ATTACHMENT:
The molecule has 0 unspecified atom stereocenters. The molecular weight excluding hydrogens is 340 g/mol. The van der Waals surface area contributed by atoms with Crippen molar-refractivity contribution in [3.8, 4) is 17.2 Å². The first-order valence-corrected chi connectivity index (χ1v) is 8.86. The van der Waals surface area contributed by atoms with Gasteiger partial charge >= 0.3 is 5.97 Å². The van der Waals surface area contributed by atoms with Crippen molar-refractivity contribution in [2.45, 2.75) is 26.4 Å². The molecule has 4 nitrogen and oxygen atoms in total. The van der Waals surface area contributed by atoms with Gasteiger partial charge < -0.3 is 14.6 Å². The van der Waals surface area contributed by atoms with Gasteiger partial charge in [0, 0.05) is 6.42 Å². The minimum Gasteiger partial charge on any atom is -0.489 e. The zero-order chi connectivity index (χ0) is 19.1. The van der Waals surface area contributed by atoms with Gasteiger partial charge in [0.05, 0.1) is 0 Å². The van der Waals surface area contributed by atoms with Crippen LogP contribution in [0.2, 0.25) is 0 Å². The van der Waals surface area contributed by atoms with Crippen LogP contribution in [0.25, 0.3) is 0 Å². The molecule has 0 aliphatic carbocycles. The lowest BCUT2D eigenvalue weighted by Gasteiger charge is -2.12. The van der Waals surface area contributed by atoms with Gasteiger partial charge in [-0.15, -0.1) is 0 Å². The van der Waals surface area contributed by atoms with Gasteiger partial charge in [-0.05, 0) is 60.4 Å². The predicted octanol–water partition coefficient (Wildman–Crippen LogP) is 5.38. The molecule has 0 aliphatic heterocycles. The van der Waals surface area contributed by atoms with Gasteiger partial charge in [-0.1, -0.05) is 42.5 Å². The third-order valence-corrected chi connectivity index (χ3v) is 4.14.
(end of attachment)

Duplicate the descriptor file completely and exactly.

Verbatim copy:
The molecule has 0 unspecified atom stereocenters. The molecular weight excluding hydrogens is 340 g/mol. The van der Waals surface area contributed by atoms with Crippen molar-refractivity contribution in [3.8, 4) is 17.2 Å². The first-order valence-corrected chi connectivity index (χ1v) is 8.86. The van der Waals surface area contributed by atoms with Gasteiger partial charge >= 0.3 is 5.97 Å². The van der Waals surface area contributed by atoms with Crippen molar-refractivity contribution in [2.45, 2.75) is 26.4 Å². The molecule has 4 nitrogen and oxygen atoms in total. The van der Waals surface area contributed by atoms with Gasteiger partial charge < -0.3 is 14.6 Å². The van der Waals surface area contributed by atoms with Gasteiger partial charge in [0, 0.05) is 6.42 Å². The minimum Gasteiger partial charge on any atom is -0.489 e. The zero-order chi connectivity index (χ0) is 19.1. The van der Waals surface area contributed by atoms with Gasteiger partial charge in [0.05, 0.1) is 0 Å². The van der Waals surface area contributed by atoms with Crippen LogP contribution in [0.2, 0.25) is 0 Å². The van der Waals surface area contributed by atoms with Crippen LogP contribution in [0.25, 0.3) is 0 Å². The molecule has 0 aliphatic carbocycles. The lowest BCUT2D eigenvalue weighted by Gasteiger charge is -2.12. The van der Waals surface area contributed by atoms with Gasteiger partial charge in [-0.15, -0.1) is 0 Å². The van der Waals surface area contributed by atoms with Gasteiger partial charge in [-0.05, 0) is 60.4 Å². The predicted octanol–water partition coefficient (Wildman–Crippen LogP) is 5.38. The molecule has 0 aliphatic heterocycles. The van der Waals surface area contributed by atoms with Gasteiger partial charge in [-0.1, -0.05) is 42.5 Å². The third-order valence-corrected chi connectivity index (χ3v) is 4.14.